The ‘housing first’ fallacy

Why I can’t put my faith in Sacramento’s one-size-fits-all solution to homelessness

Grace Loescher is the program director for Tubman House, a transitional living community for homeless, parenting youth and their children; and director of the Creation District, a creative studio space bringing together youth from all social divides.

This is an extended version of an essay that appeared in the July 21, 2016, edition.

Sacramento prides itself on taking the compassionate “housing first” approach to tackling our city’s ever-increasing problem of homelessness. But I fear that the definition has shifted from a liberal concept, representing the belief that all individuals deserve no-barrier housing, to code speak for a narrowly defined program that could perpetuate the cycle of homelessness.

Under the housing-first model, prioritization is determined by a survey that assigns each individual a score corresponding to his or her level of vulnerability. Those with the highest vulnerability scores are placed in “permanent supportive housing,” long-term community-based housing that provides comprehensive support services. Those lacking enough factors to deem them highly vulnerable are moved into “rapid re-housing,” a short-term assistance program that usually offers a few months of financial rent assistance and minimal support services.

This is a great plan in theory, but when we prioritize housing needs strictly by federally defined criteria and a survey that aims to quantify vulnerability, we end up leaving our homeless youth out of the picture. Most homeless youth do not have lifelong disabling conditions. They are simply young, lacking support, and too often bear the trauma of abuse. They don’t fit the definition of chronic homelessness, but need far more support than a few months of rent relief to achieve self-sufficiency.

I recently reconnected with a youth I worked with nearly two years ago back when she was first homeless. Through the housing-first model—and here I mean the specific federal implementation and not the root philosophy—she was deemed highly vulnerable and transitioned into permanent supportive housing.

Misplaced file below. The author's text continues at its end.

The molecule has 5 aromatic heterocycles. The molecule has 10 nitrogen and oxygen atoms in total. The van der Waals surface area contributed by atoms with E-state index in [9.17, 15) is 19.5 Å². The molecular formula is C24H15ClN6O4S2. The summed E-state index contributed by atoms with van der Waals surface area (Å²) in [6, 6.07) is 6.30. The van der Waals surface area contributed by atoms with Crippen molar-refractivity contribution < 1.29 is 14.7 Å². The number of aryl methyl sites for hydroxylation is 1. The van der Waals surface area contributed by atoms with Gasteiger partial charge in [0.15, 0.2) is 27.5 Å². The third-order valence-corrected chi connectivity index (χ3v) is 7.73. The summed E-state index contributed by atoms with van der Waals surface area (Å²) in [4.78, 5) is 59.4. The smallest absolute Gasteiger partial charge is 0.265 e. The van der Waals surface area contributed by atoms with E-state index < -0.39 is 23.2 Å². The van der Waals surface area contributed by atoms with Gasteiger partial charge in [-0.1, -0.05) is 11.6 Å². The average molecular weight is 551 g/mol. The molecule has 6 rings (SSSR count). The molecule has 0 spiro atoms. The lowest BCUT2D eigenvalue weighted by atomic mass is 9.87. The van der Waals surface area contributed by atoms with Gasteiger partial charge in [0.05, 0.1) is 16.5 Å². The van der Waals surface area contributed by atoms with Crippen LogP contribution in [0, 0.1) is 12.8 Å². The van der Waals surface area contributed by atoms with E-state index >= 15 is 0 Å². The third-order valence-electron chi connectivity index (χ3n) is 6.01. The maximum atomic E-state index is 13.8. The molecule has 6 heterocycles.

After a few months, she was evicted from her unit because her partner assaulted her, causing fear and uproar in her supportive housing community. She is now back at square one, homeless and further traumatized. How can this be “housing first” if there are no “services second”?

A bi-weekly check in from a case manager and a few optional support groups are not going to heal a lifetime of trauma and myriad other struggles. But when our federal dollars are not going to service providers managing the housing, but rather private investors and landlords who need to protect their units at any cost, it’s no surprise that our youth get thrown back onto the streets after being promised “permanent” housing and support.

I don’t blame Sacramento for taking this approach—it’s where the federal dollars are—but I do challenge us to be the city that thinks more critically about the problem of homelessness. The youth that I referenced will be painted as a success story when it comes to the “data” we are collecting—after all, she got into housing, right? Who cares what happens next?

Sacramento needs to be the city that doesn’t turn a blind eye to the gaping holes in this system.

We have a duty to ensure that our services include enough programs tailored to the unique and specific needs of our homeless youth population. We need programs that don’t pull the plug after six months, just when the real growth is beginning to take effect, and that don’t present a minimum-wage job and lifelong dependency on government assistance as the epitome of their dreams and ambitions.

Early and meaningful intervention and assistance is key to ensuring that a homeless youth does not wind up so traumatized by the cycle of homelessness that they end up becoming our next generation of chronically homeless.

That would be an approach I could put my faith in.